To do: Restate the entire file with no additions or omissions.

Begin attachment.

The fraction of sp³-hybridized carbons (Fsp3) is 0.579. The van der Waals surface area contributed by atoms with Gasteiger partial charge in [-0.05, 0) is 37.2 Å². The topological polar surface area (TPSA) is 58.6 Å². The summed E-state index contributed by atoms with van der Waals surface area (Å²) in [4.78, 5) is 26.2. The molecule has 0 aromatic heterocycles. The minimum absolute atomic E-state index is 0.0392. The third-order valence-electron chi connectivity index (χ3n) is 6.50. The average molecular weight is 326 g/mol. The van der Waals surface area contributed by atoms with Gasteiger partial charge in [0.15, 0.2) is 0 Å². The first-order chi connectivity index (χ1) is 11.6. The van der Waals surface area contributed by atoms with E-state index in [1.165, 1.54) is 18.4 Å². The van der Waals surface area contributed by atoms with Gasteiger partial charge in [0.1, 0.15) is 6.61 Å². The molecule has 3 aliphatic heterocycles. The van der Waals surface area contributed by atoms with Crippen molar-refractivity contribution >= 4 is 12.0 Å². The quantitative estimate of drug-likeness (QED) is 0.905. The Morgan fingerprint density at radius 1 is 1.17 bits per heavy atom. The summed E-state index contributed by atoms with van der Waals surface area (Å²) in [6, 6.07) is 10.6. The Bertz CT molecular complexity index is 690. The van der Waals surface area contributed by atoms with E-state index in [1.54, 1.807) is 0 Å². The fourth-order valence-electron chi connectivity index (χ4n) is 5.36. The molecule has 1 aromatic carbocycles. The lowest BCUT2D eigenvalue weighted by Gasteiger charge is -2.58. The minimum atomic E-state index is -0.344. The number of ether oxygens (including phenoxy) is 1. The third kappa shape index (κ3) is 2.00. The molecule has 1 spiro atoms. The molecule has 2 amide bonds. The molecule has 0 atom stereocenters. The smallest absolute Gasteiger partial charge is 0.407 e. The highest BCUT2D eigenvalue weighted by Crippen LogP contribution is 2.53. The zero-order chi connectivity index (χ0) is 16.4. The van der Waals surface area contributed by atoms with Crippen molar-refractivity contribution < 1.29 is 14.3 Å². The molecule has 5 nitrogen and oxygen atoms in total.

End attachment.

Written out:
The fraction of sp³-hybridized carbons (Fsp3) is 0.579. The van der Waals surface area contributed by atoms with Gasteiger partial charge in [-0.05, 0) is 37.2 Å². The topological polar surface area (TPSA) is 58.6 Å². The summed E-state index contributed by atoms with van der Waals surface area (Å²) in [4.78, 5) is 26.2. The molecule has 0 aromatic heterocycles. The minimum absolute atomic E-state index is 0.0392. The third-order valence-electron chi connectivity index (χ3n) is 6.50. The average molecular weight is 326 g/mol. The van der Waals surface area contributed by atoms with Gasteiger partial charge in [0.15, 0.2) is 0 Å². The first-order chi connectivity index (χ1) is 11.6. The van der Waals surface area contributed by atoms with E-state index in [1.165, 1.54) is 18.4 Å². The van der Waals surface area contributed by atoms with Gasteiger partial charge in [0.1, 0.15) is 6.61 Å². The molecule has 3 aliphatic heterocycles. The van der Waals surface area contributed by atoms with Crippen molar-refractivity contribution >= 4 is 12.0 Å². The quantitative estimate of drug-likeness (QED) is 0.905. The Morgan fingerprint density at radius 1 is 1.17 bits per heavy atom. The summed E-state index contributed by atoms with van der Waals surface area (Å²) in [6, 6.07) is 10.6. The Bertz CT molecular complexity index is 690. The van der Waals surface area contributed by atoms with E-state index in [1.54, 1.807) is 0 Å². The fourth-order valence-electron chi connectivity index (χ4n) is 5.36. The molecule has 1 aromatic carbocycles. The lowest BCUT2D eigenvalue weighted by Gasteiger charge is -2.58. The minimum atomic E-state index is -0.344. The number of ether oxygens (including phenoxy) is 1. The third kappa shape index (κ3) is 2.00. The molecule has 1 spiro atoms. The molecule has 2 amide bonds. The molecule has 0 atom stereocenters. The smallest absolute Gasteiger partial charge is 0.407 e. The highest BCUT2D eigenvalue weighted by Crippen LogP contribution is 2.53. The zero-order chi connectivity index (χ0) is 16.4. The van der Waals surface area contributed by atoms with Crippen molar-refractivity contribution < 1.29 is 14.3 Å². The molecule has 5 nitrogen and oxygen atoms in total.